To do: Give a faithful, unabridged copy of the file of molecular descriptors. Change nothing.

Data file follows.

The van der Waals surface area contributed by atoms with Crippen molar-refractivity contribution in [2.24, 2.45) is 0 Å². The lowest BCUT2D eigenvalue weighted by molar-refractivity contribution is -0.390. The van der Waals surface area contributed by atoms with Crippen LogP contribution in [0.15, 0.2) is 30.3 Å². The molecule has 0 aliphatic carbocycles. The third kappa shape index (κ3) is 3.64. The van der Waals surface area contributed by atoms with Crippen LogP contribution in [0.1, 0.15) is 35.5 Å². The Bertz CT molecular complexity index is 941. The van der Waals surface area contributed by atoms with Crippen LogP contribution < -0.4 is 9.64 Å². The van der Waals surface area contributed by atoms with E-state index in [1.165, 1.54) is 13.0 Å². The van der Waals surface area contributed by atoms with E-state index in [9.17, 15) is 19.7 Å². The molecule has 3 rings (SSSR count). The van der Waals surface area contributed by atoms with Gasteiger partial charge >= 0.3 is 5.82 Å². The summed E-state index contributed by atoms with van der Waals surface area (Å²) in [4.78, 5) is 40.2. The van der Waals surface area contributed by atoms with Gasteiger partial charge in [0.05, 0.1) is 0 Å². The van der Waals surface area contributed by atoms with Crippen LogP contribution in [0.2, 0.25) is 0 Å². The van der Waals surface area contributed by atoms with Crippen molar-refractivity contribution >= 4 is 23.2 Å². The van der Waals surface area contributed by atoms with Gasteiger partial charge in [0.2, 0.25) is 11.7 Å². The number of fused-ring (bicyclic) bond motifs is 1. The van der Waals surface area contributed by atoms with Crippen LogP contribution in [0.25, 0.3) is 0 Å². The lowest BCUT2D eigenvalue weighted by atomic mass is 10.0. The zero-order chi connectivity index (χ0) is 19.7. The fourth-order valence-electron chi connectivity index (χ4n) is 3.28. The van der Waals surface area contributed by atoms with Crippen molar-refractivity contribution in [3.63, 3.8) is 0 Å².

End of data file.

The van der Waals surface area contributed by atoms with Crippen molar-refractivity contribution in [2.24, 2.45) is 0 Å². The lowest BCUT2D eigenvalue weighted by molar-refractivity contribution is -0.390. The van der Waals surface area contributed by atoms with Crippen LogP contribution in [0.15, 0.2) is 30.3 Å². The molecule has 0 aliphatic carbocycles. The third kappa shape index (κ3) is 3.64. The van der Waals surface area contributed by atoms with Crippen LogP contribution in [0.1, 0.15) is 35.5 Å². The Bertz CT molecular complexity index is 941. The van der Waals surface area contributed by atoms with Crippen LogP contribution < -0.4 is 9.64 Å². The van der Waals surface area contributed by atoms with E-state index in [1.165, 1.54) is 13.0 Å². The van der Waals surface area contributed by atoms with E-state index in [9.17, 15) is 19.7 Å². The molecule has 3 rings (SSSR count). The van der Waals surface area contributed by atoms with Gasteiger partial charge >= 0.3 is 5.82 Å². The summed E-state index contributed by atoms with van der Waals surface area (Å²) in [4.78, 5) is 40.2. The van der Waals surface area contributed by atoms with Gasteiger partial charge in [0.05, 0.1) is 0 Å². The van der Waals surface area contributed by atoms with Crippen LogP contribution in [0.2, 0.25) is 0 Å². The van der Waals surface area contributed by atoms with Crippen molar-refractivity contribution >= 4 is 23.2 Å². The van der Waals surface area contributed by atoms with Gasteiger partial charge in [0.2, 0.25) is 11.7 Å². The number of fused-ring (bicyclic) bond motifs is 1. The van der Waals surface area contributed by atoms with Crippen LogP contribution in [0.25, 0.3) is 0 Å². The lowest BCUT2D eigenvalue weighted by atomic mass is 10.0. The zero-order chi connectivity index (χ0) is 19.7. The fourth-order valence-electron chi connectivity index (χ4n) is 3.28. The van der Waals surface area contributed by atoms with Crippen molar-refractivity contribution in [3.63, 3.8) is 0 Å².